Fri, 26 February 2016
This talk will cover what we should do for patients who are considered too sick to have emergency surgery. These patients provide major management challenges in Critical Care. Do we admit them to intensive care to optimise them prior to emergency surgery or should we get on with surgery and resuscitate them intraoperatively? Should the surgery, if undertaken, be limited to damgae control surgery or operative resuscitation, or should more definitive surgical procedures be undertaken.
There often isn't good evidence to mandate a course of action either way so the decision will mostly be based on the treating clinicians opinions. In these complex cases, who should decide? These factors and others will be examined
Wed, 24 February 2016
Error is almost inevitable in our clinical practice so we should be prepared to help and prepare those individuals involved for the benefit of them, our systems and our patients. Do you remember that patient you saw last night?': A phrase the strikes terror into the hearts of all physicians. The prospect of a patient coming to harm as a result of a mistake is terrifying but it can and does happen. The consequences for the patient and their family are often tragic but what of the clinicians who made the error? For many the result of making a terrible error is life changing. Those permanently harmed by error are often referred to as second victims with the consequences of terrible events being life-long.
This talk explores the predictable course for clinicians who are involved in error and asks whether we can prepare and support such individuals through a difficult time.
Tue, 23 February 2016
In 2013, ~500,000 children in sub-Saharan Africa died as a direct result of Plasmodium falciparum malaria, accounting for 90% of global malaria mortality. The scale-up of control efforts has led to some reductions in malaria incidence in parts of Africa, but countries where transmission is high malaria continues to be a major public health problem. Early optimism that the most promising malaria vaccine candidate (RTS,S) would reduce the burden of malaria proved premature since following (3-dose) vaccination since immunity rapidly wanes >20 months post-vaccination. Severe malaria remains a major cause of hospital admission and paediatric death across sSA. Nevertheless, clinical research has been fragmented, resulting in only two large Phase III clinical trials - both with landmark results. The AQUAMAT trial, enrolling 5425 children demonstrated significantly lower in-hospital mortality in those receiving artesunate (8.5%) versus quinine (10.9%) (relative risk reduction 22.5%). Second, FEAST a pragmatic trial of fluid resuscitation as a supportive treatment in 3141 African children with shock, of whom 57% had severe malaria; this trial was stopped early due to higher 48-hour mortality in bolus arms (RR increase 45%) than no bolus (control) across all sub-groups.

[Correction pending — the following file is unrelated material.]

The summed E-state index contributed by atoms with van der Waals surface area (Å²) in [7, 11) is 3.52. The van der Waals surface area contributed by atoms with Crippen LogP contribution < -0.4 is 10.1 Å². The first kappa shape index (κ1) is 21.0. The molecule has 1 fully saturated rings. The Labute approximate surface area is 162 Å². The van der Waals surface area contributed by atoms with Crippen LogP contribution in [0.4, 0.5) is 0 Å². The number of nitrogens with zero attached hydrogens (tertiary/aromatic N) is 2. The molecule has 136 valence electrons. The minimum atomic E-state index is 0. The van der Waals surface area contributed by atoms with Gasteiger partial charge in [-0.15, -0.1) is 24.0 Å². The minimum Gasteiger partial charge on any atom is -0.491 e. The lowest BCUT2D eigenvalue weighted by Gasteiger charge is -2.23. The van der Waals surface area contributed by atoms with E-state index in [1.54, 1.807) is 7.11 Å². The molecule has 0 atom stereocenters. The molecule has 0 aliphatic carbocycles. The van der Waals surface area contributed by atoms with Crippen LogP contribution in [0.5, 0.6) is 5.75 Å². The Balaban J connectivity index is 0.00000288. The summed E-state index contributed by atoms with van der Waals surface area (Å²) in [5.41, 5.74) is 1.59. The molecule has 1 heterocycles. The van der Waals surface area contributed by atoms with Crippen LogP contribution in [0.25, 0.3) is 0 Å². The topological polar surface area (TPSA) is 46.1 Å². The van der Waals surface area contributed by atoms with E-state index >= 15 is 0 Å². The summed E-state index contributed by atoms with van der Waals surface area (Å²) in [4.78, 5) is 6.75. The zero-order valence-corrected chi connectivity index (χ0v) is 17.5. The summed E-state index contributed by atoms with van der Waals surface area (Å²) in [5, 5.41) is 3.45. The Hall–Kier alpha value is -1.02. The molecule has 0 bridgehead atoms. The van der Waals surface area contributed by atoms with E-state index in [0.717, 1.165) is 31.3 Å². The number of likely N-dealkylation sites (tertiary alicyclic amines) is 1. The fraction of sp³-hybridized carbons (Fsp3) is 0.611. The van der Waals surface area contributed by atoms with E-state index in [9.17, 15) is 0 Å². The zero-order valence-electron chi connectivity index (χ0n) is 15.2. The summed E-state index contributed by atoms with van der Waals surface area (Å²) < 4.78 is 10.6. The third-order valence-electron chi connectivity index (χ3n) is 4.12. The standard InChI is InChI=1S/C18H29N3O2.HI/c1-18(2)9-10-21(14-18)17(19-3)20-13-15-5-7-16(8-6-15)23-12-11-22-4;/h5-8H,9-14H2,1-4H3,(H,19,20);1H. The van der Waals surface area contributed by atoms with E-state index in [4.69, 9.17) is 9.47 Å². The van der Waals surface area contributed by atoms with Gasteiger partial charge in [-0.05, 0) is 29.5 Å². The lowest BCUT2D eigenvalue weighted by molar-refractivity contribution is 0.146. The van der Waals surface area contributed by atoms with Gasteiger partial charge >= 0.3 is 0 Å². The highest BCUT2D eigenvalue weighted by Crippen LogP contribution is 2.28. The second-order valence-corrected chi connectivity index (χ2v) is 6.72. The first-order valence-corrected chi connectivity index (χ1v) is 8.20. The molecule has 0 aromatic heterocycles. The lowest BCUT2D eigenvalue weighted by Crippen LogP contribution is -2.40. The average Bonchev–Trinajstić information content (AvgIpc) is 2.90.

Direct download: Kathryn_Maitland_-_Malaria-_Can_clincial_trials_help.mp3
Category:general -- posted at: 6:30am AEST
Fri, 19 February 2016
Resuscitation- what's the point.
Cardiopulmonary resuscitation (CPR) is unique as the only medical intervention performed on anyone without explicit contrary documentation. Therefore, CPR need to be understood in terms of societal expectations, legal mandates and professional duties. We also need to understand not just the the likelihood of survival, but also the likelihood of disability and the cost (both literally and figuratively) to patients, healthcare workers, and to an already stretched healthcare system.
Even the term 'resuscitation' means different things to different people...and that's before we even wade into such terms as 'autonomy', 'paternalism' and 'patient-focused care'. In short, doctors, nurses patients and families can no longer shy away from discussing CPR: it's time to talk.
It can be a remarkable way to prevent premature death, it can also squander finite resources and be the beginning of a terrible ordeal for frail patients and frazzled families.
Direct download: Peter_Brindley_-_Resuscitation-_Whats_the_Point.mp3
Category:general -- posted at: 5:30am AEST
Wed, 17 February 2016
The management of the septic patient in ICU is a recurrent topic for debate amongst intensivists. The decision of if and/or when to give blood transfusions is one of the key sources of contention. Dr Anders Perner is one of the most qualified people to weigh in on this debate. In this talk from SMACC Chicago, he delivers his stance on when to pull the transfusion trigger.
Direct download: When_to_Pull_the_Transfusion_Trigger_Anders_Perner.mp3
Category:general -- posted at: 6:30am AEST
Tue, 16 February 2016
Simulation is one of the most important advances in healthcare education and skills training of our generation. We now have simulation mannequins that can blink, breath, or even give birth thus allowing us to practice scenarios and skills before we encounter them in real patients. However, these sim dummies are not real people and so it is all too easy to dehumanize the scenario. According to Dr Phil Hyde, Director of Children’s Major Trauma and Southampton Children’s Hospital, it is this lack of emotional attachment that makes pure sim inadequate for training health care professionals in the management of trauma – especially trauma in children.
Fri, 12 February 2016
Are you ready for this rumble in the urban jungle?? Chris Ho vs Joe Bellezzo in the no holds barred debate about whether ECMO CPR is a step too far? The next cage match from SMACC Chicago.
Chris and Joe are the director and vice-director respectively, of Emergency Medicine at Sharp Memorial Hospital in San Diego, California. They are two of the leading experts in ECPR, with Joe being one of the key players behind EDECMO. On a day-to-day basis, they are friends and colleagues, working together in one of the very few centers around the world to deliver ECPR. However in this Cage Match, friends become foe and there are no limitations to how far each will go to prove their side of the debate.
On the AFFIRMATIVE side, Chris Ho delivers a convincing argument for why ECPR IS a step too far. From lack of evidence to the cost of “re-animating the dead” and everything in between, Chris Ho delivers a practical approach to the argument and demonstrates without a doubt why we are not ready for this to be the next step in resuscitation.